4. They are a framework of ten items required to produce a real change throughout the institution. They cover the whole area and address all the problems - hopefully.

  5. In each item, under each Standard, several criteria are listed. These criteria are expressed as basic requirements to make a church safer for children. (Parallel criteria in a Road Safety campaign would be good roads, safe vehicles, competent drivers, appropriate speeds...)

  6. For each of the criteria, indicators spell out in detail what is needed. (In Road Safety campaigns 'indicators' would be 'to care for road surfaces, to install signs, to inspect of vehicles, to train and test of drivers...)

  7. Improvement comes gradually, over decades, but total safety is never achieved. Hence the review after three years when the campaign will be refocused and different strategies may be introduced (as Road Safety: speed cameras, breathalyser tests, spot checks, fines, mandatory sentencing...).

What they are not:

  1. These ten standards do not cover care for the victim of an assault. They are strategies to protect against assaults happening, while the care of a child who does suffer an assault needs a different approach.

  2. They are about achieving safety in the ordinary situation, not about healing, compensation, justice.

  3. They have nothing to say about fixing the past, but focus on prevention, improving safety.

  4. A particular concern for us would be to press for equally good local policy standards on how victims are treated, which would include care, counselling and compensation.

  5. While we continue our particular work of supporting victims and families and healing the community, we can also assist in the gradual process of embedding these standards in the parish, especially in raising awareness and developing hope in the community.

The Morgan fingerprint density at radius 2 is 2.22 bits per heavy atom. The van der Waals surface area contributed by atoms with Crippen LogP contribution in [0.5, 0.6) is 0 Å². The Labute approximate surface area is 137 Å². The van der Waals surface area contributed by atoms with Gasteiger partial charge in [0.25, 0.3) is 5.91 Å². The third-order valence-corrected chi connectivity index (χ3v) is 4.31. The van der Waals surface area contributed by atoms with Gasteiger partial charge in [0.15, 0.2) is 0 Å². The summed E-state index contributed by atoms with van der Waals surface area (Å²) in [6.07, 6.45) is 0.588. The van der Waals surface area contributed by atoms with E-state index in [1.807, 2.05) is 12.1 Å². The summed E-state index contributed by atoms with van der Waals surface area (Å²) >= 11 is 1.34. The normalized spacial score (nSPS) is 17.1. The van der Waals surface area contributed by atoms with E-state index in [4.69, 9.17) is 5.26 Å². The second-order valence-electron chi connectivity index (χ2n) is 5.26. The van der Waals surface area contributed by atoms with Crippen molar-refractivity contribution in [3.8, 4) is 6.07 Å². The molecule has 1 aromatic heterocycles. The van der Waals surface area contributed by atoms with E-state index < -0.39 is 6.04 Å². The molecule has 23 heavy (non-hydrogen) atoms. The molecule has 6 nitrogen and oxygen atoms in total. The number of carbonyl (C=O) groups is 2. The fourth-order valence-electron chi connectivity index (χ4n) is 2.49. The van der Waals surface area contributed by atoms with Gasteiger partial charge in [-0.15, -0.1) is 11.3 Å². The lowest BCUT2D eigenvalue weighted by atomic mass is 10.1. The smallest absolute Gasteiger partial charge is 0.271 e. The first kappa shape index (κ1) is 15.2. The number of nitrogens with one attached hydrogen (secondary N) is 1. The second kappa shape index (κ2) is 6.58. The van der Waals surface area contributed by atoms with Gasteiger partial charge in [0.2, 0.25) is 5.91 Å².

6. The whole enormous enterprise gives no guarantee of success of itself. Now that the planning has been done, there's a lot of work for the parish leadership team in setting it up. But success in making this parish safer for children will be achieved only to the extent that people get involved.

How effective will the Standards be?

  1. The key to an effective campaign is to have clear goals and pay attention to details.

  2. Ten essential requirements or “Standards are identified.

  3. Each standard is expanded by various Criteria (49 in all). Details are spelled out in 111 Indicators.

  4. The next step, as the campaign is rolled out, is to engage the people's interest and enthusiasm. There can be no greater goal for a parish community than to keep our children safe.

  5. Hence, for each one of us, we can be leaders by co-operating with the parish team, by sharing information among our family and friends, by showing our enthusiasm with confidence. Always the motivation comes from the goal: TO KEEP OUR CHILDREN SAFE.

  6. The strength of the whole program lies in its insistence on professional supervision. There are specific requirements for various people to be under supervision. Engagement with children must always be in public where they can be seen. Reporting of risks is a thread running through the fabric.

  7. Auditing on a three-year cycle is intended not only to keep everyone on their toes, but to identify and correct gaps and failures. A time limit is set for remediation of defects. Reports are published.